May
19
Sun
Nancy Earsy | ARTChurch | Sunday Circle
May 19 @ 10:00 am – 11:00 am

The Gallery at the Sanctuary

May, 2019

For more information—–>>>>>sanctuaryucc.org/may-2019-nancy-earsy/
——————————————————–
Artist’s Background

 Nancy first encountered Journal Quilts at the Lowell Quilt Festival. She’s a writer, so the 8 ½ x 11 inch format, exactly the size of a piece of typing paper, appealed to her. She began sewing her first quilt with purple felt praying hands and tiny Tibetan prayer flags to celebrate Peace Day in August 2006. Since then, she’s created more than 100 quilts. Many of them focus on civil rights and American history.

She likes the open-ended creative possibilities of the small art quilt format because the size makes it possible to complete an art quilt in a single day. She uses small scraps of fabric and embraces whatever embellishments fit the theme. Pictures expand the design options. Images of angels, stars and heavenly nights bring blessings to the work, while special colors and fabrics reflect the changing seasons and cycles of life. Nancy explains, “The practice of creating a monthly art quilt centers me, like meditation or Yoga. After sewing it, I sometimes understand the subject of my quilt differently.”

She grew up in Ohio and graduated from Oberlin College, later receiving her J.D. from Northeastern and working as General Counsel for the state vocational rehabilitation agency. She is a retired lawyer and now works as a volunteer editor with the Civil Rights and Restorative Justice Project at Northeastern University School of Law when she is not making quilts.

About the Collection

Nancy Earsy’s art quilts depict America’s long struggle for equal rights and racial justice. Her goal is to spotlight events and hidden heroes from the past, as well as contemporary leaders, to inspire understanding and positive action for change.

This exhibit focuses on civil rights issues from long ago as well as modern times. The zig-zag progress and setbacks of American history are reflected in images of plantations in the North and South, along with modern heroes and events like President Obama’s election. Quilts in this collection feature abolitionist leaders Harriett Tubman and Frederick Douglass, who spoke out to end the brutality of slavery. Less known heroes include Yulanda Williams, a community police officer in San Francisco, and Harry T. Moore, who worked with the NAACP to enroll 116,000 new African American voters in Florida when the Supreme Court struck down discriminatory restrictions on voting in the 1940s.———————————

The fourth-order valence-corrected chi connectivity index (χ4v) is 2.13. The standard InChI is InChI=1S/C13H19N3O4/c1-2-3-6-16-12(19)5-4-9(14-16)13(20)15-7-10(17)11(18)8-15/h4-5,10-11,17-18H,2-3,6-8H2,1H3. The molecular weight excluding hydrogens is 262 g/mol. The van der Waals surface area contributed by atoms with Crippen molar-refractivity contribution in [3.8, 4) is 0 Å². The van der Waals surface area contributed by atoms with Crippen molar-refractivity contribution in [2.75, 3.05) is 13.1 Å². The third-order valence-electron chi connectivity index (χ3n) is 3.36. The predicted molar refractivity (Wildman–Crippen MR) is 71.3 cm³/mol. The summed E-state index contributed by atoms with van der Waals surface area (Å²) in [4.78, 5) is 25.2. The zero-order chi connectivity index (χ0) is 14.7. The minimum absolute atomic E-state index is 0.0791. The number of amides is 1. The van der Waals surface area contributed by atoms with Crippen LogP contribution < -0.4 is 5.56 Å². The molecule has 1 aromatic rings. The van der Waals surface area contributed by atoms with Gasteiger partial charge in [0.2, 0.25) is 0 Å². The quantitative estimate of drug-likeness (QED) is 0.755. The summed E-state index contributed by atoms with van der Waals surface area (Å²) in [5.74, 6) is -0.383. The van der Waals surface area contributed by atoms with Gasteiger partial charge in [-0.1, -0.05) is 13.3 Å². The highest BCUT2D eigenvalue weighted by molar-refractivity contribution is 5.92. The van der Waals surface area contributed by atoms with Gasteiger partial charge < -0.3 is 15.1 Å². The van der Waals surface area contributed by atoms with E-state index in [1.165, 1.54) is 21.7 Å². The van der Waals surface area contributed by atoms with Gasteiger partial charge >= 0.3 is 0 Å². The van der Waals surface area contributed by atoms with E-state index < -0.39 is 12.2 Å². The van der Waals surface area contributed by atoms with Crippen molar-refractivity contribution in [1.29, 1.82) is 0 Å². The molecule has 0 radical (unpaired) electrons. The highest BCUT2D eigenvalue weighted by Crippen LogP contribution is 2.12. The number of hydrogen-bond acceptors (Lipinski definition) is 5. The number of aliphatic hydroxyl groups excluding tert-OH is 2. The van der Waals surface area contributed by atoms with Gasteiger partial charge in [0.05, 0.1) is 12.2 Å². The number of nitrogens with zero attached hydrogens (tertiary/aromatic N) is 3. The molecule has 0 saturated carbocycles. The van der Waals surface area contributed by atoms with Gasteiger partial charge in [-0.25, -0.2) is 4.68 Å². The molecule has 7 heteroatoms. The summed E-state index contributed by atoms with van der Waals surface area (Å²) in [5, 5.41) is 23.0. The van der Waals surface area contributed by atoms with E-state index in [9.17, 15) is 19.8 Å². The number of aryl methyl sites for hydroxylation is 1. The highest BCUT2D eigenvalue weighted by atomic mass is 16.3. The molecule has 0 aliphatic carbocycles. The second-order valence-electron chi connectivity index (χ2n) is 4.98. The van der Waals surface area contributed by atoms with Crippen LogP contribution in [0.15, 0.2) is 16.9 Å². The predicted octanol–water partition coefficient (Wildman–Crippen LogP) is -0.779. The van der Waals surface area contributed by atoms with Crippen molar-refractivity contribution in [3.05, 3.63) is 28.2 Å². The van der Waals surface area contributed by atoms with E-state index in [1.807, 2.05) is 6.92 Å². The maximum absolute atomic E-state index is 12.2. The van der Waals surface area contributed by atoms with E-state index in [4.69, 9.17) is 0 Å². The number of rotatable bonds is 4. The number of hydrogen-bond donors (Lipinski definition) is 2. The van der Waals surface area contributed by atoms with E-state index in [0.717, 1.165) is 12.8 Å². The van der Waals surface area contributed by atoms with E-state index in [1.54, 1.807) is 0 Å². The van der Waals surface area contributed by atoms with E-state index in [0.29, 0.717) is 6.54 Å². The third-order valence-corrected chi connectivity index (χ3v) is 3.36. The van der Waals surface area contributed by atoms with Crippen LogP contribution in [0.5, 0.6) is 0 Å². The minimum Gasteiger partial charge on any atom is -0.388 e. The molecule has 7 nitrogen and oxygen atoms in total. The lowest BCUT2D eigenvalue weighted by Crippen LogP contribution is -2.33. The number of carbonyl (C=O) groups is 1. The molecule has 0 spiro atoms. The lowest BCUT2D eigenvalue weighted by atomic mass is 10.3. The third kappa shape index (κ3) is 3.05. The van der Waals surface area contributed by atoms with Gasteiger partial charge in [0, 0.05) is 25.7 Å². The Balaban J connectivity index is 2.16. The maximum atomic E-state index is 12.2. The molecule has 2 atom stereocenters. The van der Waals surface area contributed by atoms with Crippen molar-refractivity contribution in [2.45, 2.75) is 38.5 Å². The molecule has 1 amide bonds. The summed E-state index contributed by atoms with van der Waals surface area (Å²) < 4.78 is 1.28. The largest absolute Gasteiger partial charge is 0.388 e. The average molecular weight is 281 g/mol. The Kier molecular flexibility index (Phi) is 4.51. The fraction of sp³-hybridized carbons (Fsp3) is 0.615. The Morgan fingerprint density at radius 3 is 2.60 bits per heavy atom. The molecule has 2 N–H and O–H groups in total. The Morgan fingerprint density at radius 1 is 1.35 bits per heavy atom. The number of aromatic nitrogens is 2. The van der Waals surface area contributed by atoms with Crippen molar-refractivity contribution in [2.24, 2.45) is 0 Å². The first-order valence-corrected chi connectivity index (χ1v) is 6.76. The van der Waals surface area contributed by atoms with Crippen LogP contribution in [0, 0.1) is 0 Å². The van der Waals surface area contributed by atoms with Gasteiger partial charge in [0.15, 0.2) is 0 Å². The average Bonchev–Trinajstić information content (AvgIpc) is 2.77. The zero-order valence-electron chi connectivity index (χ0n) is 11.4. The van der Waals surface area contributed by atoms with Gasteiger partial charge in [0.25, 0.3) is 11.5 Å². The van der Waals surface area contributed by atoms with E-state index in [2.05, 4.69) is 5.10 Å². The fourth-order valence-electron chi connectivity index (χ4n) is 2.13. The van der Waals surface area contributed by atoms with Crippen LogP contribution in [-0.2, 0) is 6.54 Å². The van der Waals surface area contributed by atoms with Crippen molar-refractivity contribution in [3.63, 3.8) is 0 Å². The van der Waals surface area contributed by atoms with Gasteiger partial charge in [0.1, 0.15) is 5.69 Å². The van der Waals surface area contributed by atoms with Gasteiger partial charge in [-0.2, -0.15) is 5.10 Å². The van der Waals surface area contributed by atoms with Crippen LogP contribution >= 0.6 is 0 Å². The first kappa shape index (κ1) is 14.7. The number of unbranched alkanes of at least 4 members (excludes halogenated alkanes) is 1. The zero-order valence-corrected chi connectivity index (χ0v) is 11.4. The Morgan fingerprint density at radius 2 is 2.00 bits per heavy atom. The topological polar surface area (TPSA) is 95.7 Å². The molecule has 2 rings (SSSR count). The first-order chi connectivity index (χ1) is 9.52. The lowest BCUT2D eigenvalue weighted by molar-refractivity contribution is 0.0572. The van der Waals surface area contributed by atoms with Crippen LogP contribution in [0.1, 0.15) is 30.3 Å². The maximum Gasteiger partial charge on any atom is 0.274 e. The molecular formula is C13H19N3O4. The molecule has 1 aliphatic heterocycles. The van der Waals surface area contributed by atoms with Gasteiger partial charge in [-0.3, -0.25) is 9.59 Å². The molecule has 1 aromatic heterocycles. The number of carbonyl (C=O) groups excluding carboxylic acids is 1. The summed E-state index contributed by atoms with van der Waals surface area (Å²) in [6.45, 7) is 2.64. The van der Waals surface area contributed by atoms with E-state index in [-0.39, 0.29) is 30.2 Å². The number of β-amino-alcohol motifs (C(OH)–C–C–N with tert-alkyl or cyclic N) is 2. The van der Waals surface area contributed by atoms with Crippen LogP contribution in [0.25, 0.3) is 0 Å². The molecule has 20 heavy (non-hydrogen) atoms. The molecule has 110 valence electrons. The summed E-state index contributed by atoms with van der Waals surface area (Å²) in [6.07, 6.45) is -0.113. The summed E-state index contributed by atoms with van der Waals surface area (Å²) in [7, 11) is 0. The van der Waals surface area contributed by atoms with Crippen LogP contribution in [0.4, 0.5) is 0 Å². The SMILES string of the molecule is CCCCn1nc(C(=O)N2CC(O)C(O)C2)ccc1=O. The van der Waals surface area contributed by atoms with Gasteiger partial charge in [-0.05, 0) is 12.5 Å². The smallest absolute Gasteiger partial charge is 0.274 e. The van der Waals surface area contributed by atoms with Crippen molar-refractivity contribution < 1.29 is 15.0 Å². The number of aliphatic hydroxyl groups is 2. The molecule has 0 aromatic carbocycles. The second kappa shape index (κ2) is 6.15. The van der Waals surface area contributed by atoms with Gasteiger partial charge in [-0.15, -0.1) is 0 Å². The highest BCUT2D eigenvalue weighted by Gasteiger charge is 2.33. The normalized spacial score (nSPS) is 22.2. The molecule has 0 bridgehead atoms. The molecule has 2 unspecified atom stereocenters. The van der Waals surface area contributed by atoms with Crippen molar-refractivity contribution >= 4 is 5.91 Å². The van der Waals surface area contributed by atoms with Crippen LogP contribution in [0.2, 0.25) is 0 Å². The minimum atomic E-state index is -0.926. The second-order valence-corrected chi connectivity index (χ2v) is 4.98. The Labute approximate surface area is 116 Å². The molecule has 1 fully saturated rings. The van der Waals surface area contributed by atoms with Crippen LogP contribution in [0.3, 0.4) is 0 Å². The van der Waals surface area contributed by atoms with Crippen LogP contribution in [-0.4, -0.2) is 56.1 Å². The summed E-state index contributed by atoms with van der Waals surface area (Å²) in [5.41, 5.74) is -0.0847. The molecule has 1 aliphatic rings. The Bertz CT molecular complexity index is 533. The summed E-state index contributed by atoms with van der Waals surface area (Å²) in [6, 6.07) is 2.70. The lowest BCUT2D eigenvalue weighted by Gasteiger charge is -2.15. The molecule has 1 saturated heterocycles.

About ARTChurch: Inspired by the rich spirituality and deep themes inherent in art, ARTChurch looks at scripture and liturgy through the lens of the art installed in the Gallery at Sanctuary UCC. On the second Sunday of each month, we experience the Holy—and the holy in each other—through the images, colors, themes and creative energies of the installation, the artist’s perspective and that which is seen by the observer.

Aug
9
Fri
Gallery Reception and Reflections | Lakota YouthStay Photo Exhibit
Aug 9 @ 7:00 pm – 9:00 pm

BYOB: Bring your own Beer, Wine or Soda to this month’s new art Installation.

Hear from the Artist(s) about their inspiration and process – and join the conversation about your own experience of their creativity.